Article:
2010-08-01 12:00 - Messages

Occupational noise-induced hearing loss in Australia

Overcoming barriers to effective noise control and hearing loss prevention
The present report describes the outcomes of an investigation of the key factors (‘barriers’ and ‘enablers’) that influence the effective control of occupational noise and prevention of ONIHL. The overall aim of the project was to provide stakeholders with a greater understanding of why a preventable condition such as ONIHL still occurs among Australian workers despite the fact that each jurisdiction in Australia has regulations for exposure to occupational noise. The findings will also assist stakeholders in the design, implementation and evaluation of strategies and interventions for facilitating more effective occupational noise control.

Source : http://www.safeworkaustralia.gov.au/NR/rdonlyres/2A0AE4CF-3895-4C33-BEC4-B5959C3AE61C/0/Occupational_Noiseinduced_Hearing_Loss_Australia_2010.pdf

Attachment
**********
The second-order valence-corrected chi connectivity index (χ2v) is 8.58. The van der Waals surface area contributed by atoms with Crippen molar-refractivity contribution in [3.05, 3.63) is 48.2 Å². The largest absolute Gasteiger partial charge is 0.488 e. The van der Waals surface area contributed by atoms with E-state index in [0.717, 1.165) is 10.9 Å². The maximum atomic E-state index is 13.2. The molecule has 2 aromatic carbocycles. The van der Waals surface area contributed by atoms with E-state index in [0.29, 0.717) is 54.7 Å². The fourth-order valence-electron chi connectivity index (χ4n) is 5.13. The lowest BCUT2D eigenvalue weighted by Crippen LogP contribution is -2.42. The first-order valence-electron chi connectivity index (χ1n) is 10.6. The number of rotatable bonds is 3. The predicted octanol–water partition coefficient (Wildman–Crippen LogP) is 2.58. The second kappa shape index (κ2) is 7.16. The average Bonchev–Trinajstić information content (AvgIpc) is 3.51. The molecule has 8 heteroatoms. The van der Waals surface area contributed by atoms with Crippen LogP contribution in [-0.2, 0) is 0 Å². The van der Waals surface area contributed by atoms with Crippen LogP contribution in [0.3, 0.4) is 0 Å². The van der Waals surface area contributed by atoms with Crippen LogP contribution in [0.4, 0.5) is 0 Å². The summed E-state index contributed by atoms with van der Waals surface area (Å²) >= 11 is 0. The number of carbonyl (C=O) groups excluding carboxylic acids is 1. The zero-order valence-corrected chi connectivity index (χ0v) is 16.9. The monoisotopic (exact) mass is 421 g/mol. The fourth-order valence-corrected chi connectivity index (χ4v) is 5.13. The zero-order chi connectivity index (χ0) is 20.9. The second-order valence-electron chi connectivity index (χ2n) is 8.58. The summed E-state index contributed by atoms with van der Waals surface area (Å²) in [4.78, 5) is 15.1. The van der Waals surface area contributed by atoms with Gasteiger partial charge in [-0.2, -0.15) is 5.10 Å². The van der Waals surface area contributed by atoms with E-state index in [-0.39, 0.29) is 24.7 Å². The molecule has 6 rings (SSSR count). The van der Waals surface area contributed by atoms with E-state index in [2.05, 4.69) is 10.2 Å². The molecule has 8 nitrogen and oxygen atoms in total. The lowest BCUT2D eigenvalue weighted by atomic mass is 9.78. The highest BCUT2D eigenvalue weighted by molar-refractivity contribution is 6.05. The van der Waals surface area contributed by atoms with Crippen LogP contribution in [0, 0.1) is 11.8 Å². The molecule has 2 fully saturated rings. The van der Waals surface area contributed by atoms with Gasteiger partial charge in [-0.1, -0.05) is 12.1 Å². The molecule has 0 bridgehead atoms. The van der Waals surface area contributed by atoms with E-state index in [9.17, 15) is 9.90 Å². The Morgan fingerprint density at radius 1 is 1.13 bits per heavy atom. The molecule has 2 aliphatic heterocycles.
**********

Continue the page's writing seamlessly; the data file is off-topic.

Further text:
High Speeds, Higher Decibels

Stock car racing is loud. Many fans and drivers like it that way. "Noise is part of NASCAR," we are often told. We get it. In fact, efforts to reduce the noise in the 1970s by installing mufflers were quickly abandoned because the quiet cars were unpopular with racing teams and spectators alike. The problem is that repeated exposure to noise comes with consequences—permanent and irreversible consequences like hearing loss and ringing in the ears (tinnitus). For many years, those in the industry seemed to accept hearing problems as "part of the job." As drivers such as Jeff Gordon, Cale Yarborough, and Richard Petty come forward about their hearing loss (see Tania Ganguli's "Hearing loss an inevitable part of racecar driving" in the Orlando Sentinel, 2/15/2009), we hope others in the industry will begin to take the issue more seriously.

Source : http://www.cdc.gov/niosh/blog/nsb081610_stockcarnoise.html

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